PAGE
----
Can I get a black president who does not capitulate to the post-racial cacophony that renders race irrelevant to crafting policies about problems that differentially affect white and black and Latino Americans?

So what must President Obama do to be successful in 2012? Where race is concerned, nothing is ever simple, but an acknowledgement of the utility rather than the futility of a black agenda will improve the President’s standing among black communities and with the Congressional Black Caucus. Yes You Can be a black President for black concerns, Mr. Obama.

Dr. Larycia A. Hawkins is an Assistant Professor in the Department of Politics and International Relations at Wheaton College. She is a co-editor of the book Religion and American Politics: Classic and Contemporary Perspectives. Her research includes projects exploring black theology and its relationship to political rhetoric and black political agendas, like those of the Congressional Black Caucus and the NAACP. Prior to academia, she worked in state government administering federal programs, including the Social Security Disability program and the Community Development Block Grant.


A Civic Altar Call
 By Andrew Wilkes

The race for the 2012 presidential election is in full swing. President Obama recently commenced his campaign, released his first ad, and convened a $30,800-per-plate fundraiser in Harlem. On the Republican side, former Governors Tim Pawlenty and Mitt Romney have both established exploratory committees — which, in plain-folks’ English, means they’re running for President. As we move towards 2012, our attention will increasingly shift towards the drama of electoral politics.

But what if all of us — and not only politicians — are elected for public service? What if God created us in Christ for good works? St. Augustine envisioned sin as the state of being turned inward upon oneself. Given this portrayal, the implication is that election is not only about our hearts flowering open to God, but also about our hearts pivoting, in love, towards the neighbors, enemies, and strangers in our midst.

In a representative democracy, we often assume that our elected representatives will handle all of our public concerns. Everyday folks, we surmise, have to take the kids to school, perform well at work, and wake everyone up for Sunday service. We consider ourselves to be exemplary citizens, moreover, if we watch a presidential debate or two, read a candidate’s policy platform, and set aside the time to vote. Both concerns are legitimate. Private matters should not be sacrificed on an altar of the common good. Informed electoral participation is indeed commendable.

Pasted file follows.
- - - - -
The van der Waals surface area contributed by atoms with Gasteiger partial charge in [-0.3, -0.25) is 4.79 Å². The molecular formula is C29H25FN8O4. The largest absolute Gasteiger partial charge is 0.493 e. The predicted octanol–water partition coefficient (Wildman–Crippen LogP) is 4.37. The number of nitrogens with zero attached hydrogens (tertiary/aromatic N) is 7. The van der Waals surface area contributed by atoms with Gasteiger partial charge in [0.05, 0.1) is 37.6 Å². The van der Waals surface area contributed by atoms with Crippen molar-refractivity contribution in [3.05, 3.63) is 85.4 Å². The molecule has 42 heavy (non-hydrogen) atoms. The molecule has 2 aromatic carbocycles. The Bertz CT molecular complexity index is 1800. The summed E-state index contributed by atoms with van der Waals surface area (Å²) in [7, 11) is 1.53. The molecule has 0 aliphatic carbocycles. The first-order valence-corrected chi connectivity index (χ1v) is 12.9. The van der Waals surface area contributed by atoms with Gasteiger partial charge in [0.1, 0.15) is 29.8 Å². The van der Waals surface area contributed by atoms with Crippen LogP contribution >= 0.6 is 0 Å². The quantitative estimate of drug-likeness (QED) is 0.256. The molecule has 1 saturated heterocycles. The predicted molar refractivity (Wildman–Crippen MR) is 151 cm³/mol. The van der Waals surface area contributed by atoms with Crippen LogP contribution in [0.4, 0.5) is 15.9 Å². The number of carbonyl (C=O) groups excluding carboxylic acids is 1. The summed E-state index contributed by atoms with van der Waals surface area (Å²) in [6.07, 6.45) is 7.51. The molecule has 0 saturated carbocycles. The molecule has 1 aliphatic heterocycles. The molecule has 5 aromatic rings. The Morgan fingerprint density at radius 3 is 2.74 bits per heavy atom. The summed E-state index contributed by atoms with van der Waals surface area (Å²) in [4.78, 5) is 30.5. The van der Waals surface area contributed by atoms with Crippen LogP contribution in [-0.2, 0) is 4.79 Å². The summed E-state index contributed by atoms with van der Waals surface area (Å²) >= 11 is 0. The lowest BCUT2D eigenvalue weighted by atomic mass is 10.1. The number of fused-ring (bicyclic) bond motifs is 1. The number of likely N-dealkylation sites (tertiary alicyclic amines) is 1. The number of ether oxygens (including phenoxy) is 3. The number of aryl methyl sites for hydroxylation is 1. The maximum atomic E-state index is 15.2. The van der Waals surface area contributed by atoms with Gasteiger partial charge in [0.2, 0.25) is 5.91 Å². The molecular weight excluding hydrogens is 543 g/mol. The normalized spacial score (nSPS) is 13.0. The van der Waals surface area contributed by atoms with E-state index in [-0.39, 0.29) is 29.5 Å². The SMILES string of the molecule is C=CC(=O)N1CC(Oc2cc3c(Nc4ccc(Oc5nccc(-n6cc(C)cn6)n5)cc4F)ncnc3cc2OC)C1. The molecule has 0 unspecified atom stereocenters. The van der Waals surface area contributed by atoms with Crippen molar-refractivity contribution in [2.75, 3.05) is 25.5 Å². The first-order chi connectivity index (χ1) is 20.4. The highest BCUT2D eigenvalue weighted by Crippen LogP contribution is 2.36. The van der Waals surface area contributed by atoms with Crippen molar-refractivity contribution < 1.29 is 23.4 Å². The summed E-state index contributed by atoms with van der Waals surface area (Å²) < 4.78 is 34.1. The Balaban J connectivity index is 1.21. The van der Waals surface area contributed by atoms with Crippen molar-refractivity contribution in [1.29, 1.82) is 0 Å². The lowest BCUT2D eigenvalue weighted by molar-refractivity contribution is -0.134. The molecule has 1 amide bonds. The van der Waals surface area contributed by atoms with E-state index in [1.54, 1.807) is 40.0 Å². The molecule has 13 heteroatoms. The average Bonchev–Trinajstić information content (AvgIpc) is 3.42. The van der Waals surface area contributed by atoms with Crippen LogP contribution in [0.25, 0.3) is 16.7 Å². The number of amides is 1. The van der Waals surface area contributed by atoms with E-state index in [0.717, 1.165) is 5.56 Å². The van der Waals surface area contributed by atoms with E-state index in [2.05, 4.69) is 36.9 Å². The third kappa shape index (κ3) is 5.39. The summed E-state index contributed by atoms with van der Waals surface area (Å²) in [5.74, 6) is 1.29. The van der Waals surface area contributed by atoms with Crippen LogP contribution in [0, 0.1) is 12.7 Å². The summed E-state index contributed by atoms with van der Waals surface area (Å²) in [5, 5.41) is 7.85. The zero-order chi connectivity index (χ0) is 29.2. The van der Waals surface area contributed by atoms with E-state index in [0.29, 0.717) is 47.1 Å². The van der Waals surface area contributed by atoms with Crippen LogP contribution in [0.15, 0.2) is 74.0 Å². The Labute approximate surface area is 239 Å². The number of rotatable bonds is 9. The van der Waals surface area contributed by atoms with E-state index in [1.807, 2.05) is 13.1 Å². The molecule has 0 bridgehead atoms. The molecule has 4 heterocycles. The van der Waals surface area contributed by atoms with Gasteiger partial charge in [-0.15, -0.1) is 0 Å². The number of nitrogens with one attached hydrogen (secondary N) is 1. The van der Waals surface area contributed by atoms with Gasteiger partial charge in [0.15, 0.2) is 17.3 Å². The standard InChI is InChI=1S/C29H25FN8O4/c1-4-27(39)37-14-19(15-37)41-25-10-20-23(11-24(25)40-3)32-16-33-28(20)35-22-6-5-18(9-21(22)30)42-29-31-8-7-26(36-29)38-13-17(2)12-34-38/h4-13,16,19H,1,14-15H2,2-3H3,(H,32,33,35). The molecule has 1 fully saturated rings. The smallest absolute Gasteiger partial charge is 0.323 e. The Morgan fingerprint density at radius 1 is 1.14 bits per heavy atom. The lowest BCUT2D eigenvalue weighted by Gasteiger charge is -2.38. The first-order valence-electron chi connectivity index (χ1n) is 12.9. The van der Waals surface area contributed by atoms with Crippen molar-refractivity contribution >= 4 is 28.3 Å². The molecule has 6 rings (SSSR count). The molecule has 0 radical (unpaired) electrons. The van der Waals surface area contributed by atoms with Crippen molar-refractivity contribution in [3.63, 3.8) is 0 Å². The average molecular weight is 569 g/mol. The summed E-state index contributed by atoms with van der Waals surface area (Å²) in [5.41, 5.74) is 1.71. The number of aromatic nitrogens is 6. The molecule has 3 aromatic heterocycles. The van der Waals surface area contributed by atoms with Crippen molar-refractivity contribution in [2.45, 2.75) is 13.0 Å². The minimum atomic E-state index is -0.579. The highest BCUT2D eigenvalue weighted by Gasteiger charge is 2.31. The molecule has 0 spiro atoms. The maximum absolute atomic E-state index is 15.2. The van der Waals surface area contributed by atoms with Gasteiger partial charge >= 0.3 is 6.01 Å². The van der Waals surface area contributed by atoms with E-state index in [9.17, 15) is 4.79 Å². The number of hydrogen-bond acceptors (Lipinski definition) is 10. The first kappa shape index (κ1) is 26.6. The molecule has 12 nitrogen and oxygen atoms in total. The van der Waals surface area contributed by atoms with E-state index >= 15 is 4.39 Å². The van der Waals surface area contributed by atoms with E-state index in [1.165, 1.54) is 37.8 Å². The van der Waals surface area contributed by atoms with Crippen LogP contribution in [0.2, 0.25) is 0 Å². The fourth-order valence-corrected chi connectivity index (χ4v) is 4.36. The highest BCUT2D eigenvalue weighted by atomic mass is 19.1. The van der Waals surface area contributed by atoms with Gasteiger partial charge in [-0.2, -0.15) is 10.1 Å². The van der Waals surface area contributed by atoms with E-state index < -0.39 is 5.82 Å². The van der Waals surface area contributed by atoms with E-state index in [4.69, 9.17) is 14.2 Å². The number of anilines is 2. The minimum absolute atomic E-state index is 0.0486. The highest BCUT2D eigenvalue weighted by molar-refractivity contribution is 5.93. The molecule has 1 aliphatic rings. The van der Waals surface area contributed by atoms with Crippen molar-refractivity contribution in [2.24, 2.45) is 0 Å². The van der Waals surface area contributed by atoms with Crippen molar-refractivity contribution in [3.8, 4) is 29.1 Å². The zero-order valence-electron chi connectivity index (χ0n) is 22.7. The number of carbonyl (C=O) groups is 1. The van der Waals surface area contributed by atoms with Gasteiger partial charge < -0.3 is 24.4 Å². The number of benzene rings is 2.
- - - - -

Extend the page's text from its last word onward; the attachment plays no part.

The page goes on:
A fuller sense of human flourishing before God, however, involves taking responsibility for our communities between election cycles. The work of democracy relies on a voting public, but also includes the tasks of board governance in nonprofits, broad parent engagement in local schools, and sustained involvement within — or perhaps the reform of — public institutions like libraries, hospitals, and prisons.

Presidential elections are critical inflection points within our society. What happens in November every four years impacts the national budget, the operation of federal agencies, and the resources of state, county, and local governments. Their importance, though, does not depreciate our sacred summons to “do good to all as we have opportunity” (Gal. 6:10). God is issuing a civic altar call to those with ears to hear. Our communities, our congregations, and our precious children await our response.

Andrew Wilkes is a Coro Fellow in Public Affairs, as well as a contributing writer for Sojourners Magazine, and a Huffington Post blogger. A graduate of Princeton Theological Seminary and Hampton University, he has worked as a Freedom Schools teaching intern for the Children’s Defense Fund, a policy and organizing fellow for Sojourners, and a policy intern during the first administration of Newark Mayor Cory Booker. You can follow him on Twitter: @andrewjwilkes.